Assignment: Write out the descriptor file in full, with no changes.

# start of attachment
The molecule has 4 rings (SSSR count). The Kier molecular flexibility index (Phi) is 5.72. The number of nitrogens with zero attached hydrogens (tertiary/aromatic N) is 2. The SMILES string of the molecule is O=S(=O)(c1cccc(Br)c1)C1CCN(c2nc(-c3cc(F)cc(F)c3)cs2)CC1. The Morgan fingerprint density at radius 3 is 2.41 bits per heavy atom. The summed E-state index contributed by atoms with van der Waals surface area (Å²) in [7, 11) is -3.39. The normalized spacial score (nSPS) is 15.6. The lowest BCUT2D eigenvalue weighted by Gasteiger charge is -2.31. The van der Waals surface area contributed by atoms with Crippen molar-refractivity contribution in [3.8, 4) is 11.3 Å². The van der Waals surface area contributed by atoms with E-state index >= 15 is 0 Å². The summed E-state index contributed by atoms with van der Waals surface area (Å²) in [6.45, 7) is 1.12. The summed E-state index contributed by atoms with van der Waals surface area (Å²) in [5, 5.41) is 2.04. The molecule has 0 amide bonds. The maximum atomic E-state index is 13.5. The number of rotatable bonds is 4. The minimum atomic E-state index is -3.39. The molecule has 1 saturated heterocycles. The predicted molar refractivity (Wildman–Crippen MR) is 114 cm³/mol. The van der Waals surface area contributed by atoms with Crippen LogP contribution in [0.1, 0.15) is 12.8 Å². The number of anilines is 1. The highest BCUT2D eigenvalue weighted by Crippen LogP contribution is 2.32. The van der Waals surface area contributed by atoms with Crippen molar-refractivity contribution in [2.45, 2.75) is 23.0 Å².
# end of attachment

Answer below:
The molecule has 4 rings (SSSR count). The Kier molecular flexibility index (Phi) is 5.72. The number of nitrogens with zero attached hydrogens (tertiary/aromatic N) is 2. The SMILES string of the molecule is O=S(=O)(c1cccc(Br)c1)C1CCN(c2nc(-c3cc(F)cc(F)c3)cs2)CC1. The Morgan fingerprint density at radius 3 is 2.41 bits per heavy atom. The summed E-state index contributed by atoms with van der Waals surface area (Å²) in [7, 11) is -3.39. The normalized spacial score (nSPS) is 15.6. The lowest BCUT2D eigenvalue weighted by Gasteiger charge is -2.31. The van der Waals surface area contributed by atoms with Crippen molar-refractivity contribution in [3.8, 4) is 11.3 Å². The van der Waals surface area contributed by atoms with E-state index >= 15 is 0 Å². The summed E-state index contributed by atoms with van der Waals surface area (Å²) in [6.45, 7) is 1.12. The summed E-state index contributed by atoms with van der Waals surface area (Å²) in [5, 5.41) is 2.04. The molecule has 0 amide bonds. The maximum atomic E-state index is 13.5. The number of rotatable bonds is 4. The minimum atomic E-state index is -3.39. The molecule has 1 saturated heterocycles. The predicted molar refractivity (Wildman–Crippen MR) is 114 cm³/mol. The van der Waals surface area contributed by atoms with Crippen LogP contribution in [0.1, 0.15) is 12.8 Å². The number of anilines is 1. The highest BCUT2D eigenvalue weighted by Crippen LogP contribution is 2.32. The van der Waals surface area contributed by atoms with Crippen molar-refractivity contribution in [2.45, 2.75) is 23.0 Å².